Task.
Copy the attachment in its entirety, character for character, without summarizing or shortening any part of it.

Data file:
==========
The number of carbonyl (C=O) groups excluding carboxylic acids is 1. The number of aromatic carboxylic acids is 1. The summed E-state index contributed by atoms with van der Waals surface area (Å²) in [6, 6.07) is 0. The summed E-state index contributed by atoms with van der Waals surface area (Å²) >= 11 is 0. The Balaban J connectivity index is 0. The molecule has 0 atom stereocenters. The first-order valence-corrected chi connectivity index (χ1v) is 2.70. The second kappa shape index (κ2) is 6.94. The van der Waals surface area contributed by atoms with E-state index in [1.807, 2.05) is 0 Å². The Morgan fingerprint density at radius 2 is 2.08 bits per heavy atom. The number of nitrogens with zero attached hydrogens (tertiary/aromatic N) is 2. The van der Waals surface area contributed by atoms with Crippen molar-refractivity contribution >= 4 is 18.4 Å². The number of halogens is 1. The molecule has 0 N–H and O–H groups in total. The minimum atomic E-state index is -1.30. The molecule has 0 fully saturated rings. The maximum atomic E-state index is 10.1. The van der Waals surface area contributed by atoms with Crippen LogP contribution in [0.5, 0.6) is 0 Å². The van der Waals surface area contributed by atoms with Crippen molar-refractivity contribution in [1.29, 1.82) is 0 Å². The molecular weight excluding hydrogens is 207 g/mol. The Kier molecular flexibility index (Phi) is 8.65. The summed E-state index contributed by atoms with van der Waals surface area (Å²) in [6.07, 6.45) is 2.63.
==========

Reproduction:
The number of carbonyl (C=O) groups excluding carboxylic acids is 1. The number of aromatic carboxylic acids is 1. The summed E-state index contributed by atoms with van der Waals surface area (Å²) in [6, 6.07) is 0. The summed E-state index contributed by atoms with van der Waals surface area (Å²) >= 11 is 0. The Balaban J connectivity index is 0. The molecule has 0 atom stereocenters. The first-order valence-corrected chi connectivity index (χ1v) is 2.70. The second kappa shape index (κ2) is 6.94. The van der Waals surface area contributed by atoms with E-state index in [1.807, 2.05) is 0 Å². The Morgan fingerprint density at radius 2 is 2.08 bits per heavy atom. The number of nitrogens with zero attached hydrogens (tertiary/aromatic N) is 2. The van der Waals surface area contributed by atoms with Crippen molar-refractivity contribution >= 4 is 18.4 Å². The number of halogens is 1. The molecule has 0 N–H and O–H groups in total. The minimum atomic E-state index is -1.30. The molecule has 0 fully saturated rings. The maximum atomic E-state index is 10.1. The van der Waals surface area contributed by atoms with Crippen LogP contribution in [0.5, 0.6) is 0 Å². The van der Waals surface area contributed by atoms with Crippen molar-refractivity contribution in [1.29, 1.82) is 0 Å². The molecular weight excluding hydrogens is 207 g/mol. The Kier molecular flexibility index (Phi) is 8.65. The summed E-state index contributed by atoms with van der Waals surface area (Å²) in [6.07, 6.45) is 2.63.